Preferences help
enabled [disable] Abstract
Number of results
2014 | 2 | 10-15
Article title

Monitoring Plyometric Exercise Intensity Using Rating of Perceived Exertion Scale

Title variants
Languages of publication
The aim of this investigation was to determine the effectiveness of rating of perceived exertion (RPE) scale to measure plyometric exercise intensity during low (L), moderate (M) and high (H) intensity. Fourteen physically active students (age; 21±1.1 y, height; 178.7±8.2 cm and body mass; 74.6±9.1 kg) volunteered to participate in this study and performed each intensity once separated with 24 h recovery. The H consisted of 1 set of 5 repetitions at 90% of the subject’s vertical jump height (VJH). The M consisted of 10 repetitions at 70% VJT, and the L consisted of 1 set of 15 repetitions at 50% VJH. RPE was measured following the completion each intensity using 0-10 Borg RPE scale. Data was analyzed using repeated measures ANOVA and the level of significant was set at p < 0.05. The results indicated increases in RPE following enhancing exercise intensity (p < 0.05). Performing fewer repetitions at a higher intensity was perceived to be more difficult than performing more repetitions at a lower intensity. The results of the current investigation revealed that the RPE method is effective in monitoring different plyometric exercise and training intensities and it can be recommend that strength and conditioning professionals and athletes use the RPE method based on the effectiveness tool for monitoring their plyometric exercise and training sessions at different intensities.
  • Roudbar Branch, Islamic Azad University, Roudbar, Iran
  • 1. McGuigan MR, Al Dayel A, Tod D, Foster C, Newton RU, Pettigrew S. Use of session rating of perceived exertion for monitoring resistance exercise in children who are overweight or obese. Pediatrics Exercise Sciences. 2008; 20: 333-341.
  • 2. Sweet TW, Foster C, McGuigan MR, Brice G. Quantitation of resistance training using the session rating of perceived exertion method. Journal of Strength & Conditioning Research. 2004; 18:796-802.
  • 3. Day ML, McGuigan MR, Brice G, Foster C. Monitoring exercise intensity during resistance training using the session RPE scale. Journal of Strength & Conditioning Research. 2004; 2:353-358.
  • 4. Eston RG, Faulkner JA, Parfitt CG, Mason E. The validity of predicting maximal oxygen uptake from a perceptually regulated graded exercise tests of different durations. European Journal of Applied Physiology. 2006; 97:535-541.
  • 5. Eston RG, Lamb KL, Parfitt CG, King N. The validity of predicting maximal oxygen uptake from a perceptually regulated graded exercise test. European Journal of Applied Physiology. 2005; 94:221-227.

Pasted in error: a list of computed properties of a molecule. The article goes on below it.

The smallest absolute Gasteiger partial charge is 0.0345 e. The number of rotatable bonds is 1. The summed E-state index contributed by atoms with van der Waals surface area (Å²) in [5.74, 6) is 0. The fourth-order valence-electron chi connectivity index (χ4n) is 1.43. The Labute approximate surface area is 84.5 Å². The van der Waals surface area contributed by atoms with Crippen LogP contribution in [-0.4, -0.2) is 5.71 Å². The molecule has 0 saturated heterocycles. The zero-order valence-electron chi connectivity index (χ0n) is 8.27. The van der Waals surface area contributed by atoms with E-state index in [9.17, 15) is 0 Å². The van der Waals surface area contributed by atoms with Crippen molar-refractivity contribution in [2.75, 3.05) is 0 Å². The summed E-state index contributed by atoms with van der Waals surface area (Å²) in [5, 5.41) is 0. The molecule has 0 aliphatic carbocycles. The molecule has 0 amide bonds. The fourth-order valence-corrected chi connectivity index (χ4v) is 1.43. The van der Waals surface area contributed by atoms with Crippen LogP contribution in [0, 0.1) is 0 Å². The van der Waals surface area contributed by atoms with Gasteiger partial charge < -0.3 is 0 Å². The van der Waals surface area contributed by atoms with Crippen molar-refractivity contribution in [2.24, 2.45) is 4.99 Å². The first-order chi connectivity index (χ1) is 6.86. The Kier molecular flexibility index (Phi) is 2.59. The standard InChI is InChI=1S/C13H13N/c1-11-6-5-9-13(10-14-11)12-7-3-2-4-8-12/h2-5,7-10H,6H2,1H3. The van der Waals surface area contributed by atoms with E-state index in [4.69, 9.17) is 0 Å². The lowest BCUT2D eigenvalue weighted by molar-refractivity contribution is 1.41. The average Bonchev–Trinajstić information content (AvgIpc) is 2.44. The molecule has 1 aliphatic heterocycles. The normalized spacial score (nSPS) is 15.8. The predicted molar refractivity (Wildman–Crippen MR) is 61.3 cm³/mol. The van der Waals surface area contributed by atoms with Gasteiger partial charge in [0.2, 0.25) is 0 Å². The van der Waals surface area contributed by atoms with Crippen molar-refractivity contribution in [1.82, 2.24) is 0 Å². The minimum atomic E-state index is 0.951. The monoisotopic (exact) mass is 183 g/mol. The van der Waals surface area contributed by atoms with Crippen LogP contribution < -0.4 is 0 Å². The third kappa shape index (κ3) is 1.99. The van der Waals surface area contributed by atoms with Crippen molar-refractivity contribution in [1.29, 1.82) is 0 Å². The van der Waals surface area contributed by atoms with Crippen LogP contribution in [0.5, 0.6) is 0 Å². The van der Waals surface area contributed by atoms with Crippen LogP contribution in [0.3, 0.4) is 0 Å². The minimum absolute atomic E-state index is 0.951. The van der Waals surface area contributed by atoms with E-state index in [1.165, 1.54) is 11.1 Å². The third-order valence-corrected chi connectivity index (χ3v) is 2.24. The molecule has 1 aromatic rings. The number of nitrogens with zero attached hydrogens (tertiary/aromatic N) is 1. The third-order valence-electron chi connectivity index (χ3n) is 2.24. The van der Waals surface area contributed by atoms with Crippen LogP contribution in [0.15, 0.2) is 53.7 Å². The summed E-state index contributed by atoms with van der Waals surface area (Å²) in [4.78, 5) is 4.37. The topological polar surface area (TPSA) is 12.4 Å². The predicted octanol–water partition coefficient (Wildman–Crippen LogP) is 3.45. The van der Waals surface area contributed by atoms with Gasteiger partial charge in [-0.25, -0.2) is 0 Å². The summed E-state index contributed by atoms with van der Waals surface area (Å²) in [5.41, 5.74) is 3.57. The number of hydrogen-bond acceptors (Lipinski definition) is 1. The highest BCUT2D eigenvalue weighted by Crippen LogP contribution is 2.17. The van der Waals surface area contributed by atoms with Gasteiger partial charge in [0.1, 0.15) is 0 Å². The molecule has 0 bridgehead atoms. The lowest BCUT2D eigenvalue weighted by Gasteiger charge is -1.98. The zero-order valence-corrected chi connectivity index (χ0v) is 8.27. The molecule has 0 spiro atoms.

• 6. Noble BJ, Robertson R. Perceived exertion, 1sted. Champaign, IL: Human Kinetics, 1996.
  • 7. Singh F, Foster C, Tod D, McGuigan MR. Monitoring different types of resistance training using session rating of perceived exertion. International Journal of Sports Physiology & Performance. 2007; 2:34-45.
  • 8. Gearhart RF, Goss FL, Lagally KM, Jakici JM, Gallagher J, Robertson RJ. Standardized scaling procedures for rating of perceived exertion during resistance exercise. Journal of Strength & Conditioning Research. 2001; 15:320-325.
  • 9. Arazi H, Asadi A. The effect of aquatic and land plyometric training on strength, sprint, and balance in young basketball players. Journal of Human Sports & Exercise. 2011; 6: 101-111.
  • 10. Arazi H, Asadi A. Multiple sets resistance training: effects of condensed versus circuit models on muscular strength, endurance and body composition. Journal of Human Sports & Exercise. 2012; 7:733-740.
  • 11. Arazi H, Coetzee B, Asadi A. Comparative effect of land and aquatic based plyometric training on the jumping ability and agility of young basketball players. South African Journal of Research in Sport & Physical Education & Recreation. 2012; 34:1-14.
  • 12. Asadi A, Arazi H. Effects of high-intensity plyometric training on dynamic balance, agility, vertical jump and sprint performance in young male basketball players. Journal of Sport & Health Research. 2012; 4:34-44.
  • 13. Kraemer WJ, Ratamess. Fundamentals of resistance training: Progression and exercise prescription. Medicine & Science in Sports & Exercise. 2004; 36: 674-688.
  • 14. Wilmore JH, Costill DL. Physiology of sport and exercise. Champaign, IL: Human Kinetics, 1994.
  • 15. Cafarelli E, Bigland-Ritchie B. Sensation of static force in muscles of different length. Experimental Neurology.1979; 65:511-525.
  • 16. Lagally KM, Robertson RJ, Gallagher KI, Goss FL, Jakicic JM, Lephart SM, Mccaw ST, Goodpaster B. Perceived exertion, electromyography, and blood lactate during acute bouts of resistance exercise. Medicine & Science in Sports and Exercise. 2001; 34:552-559.
  • 17. Suminshi RR, Robertson RJ, Arslanian S, Kang J, Utter AC, Dasilva SG, Goss FL, Metz KF. Perception of effort during resistance exercise. Journal of Strength & Conditioning Research.1997; 11:261-265.
Document Type
Publication order reference
YADDA identifier
JavaScript is turned off in your web browser. Turn it on to take full advantage of this site, then refresh the page.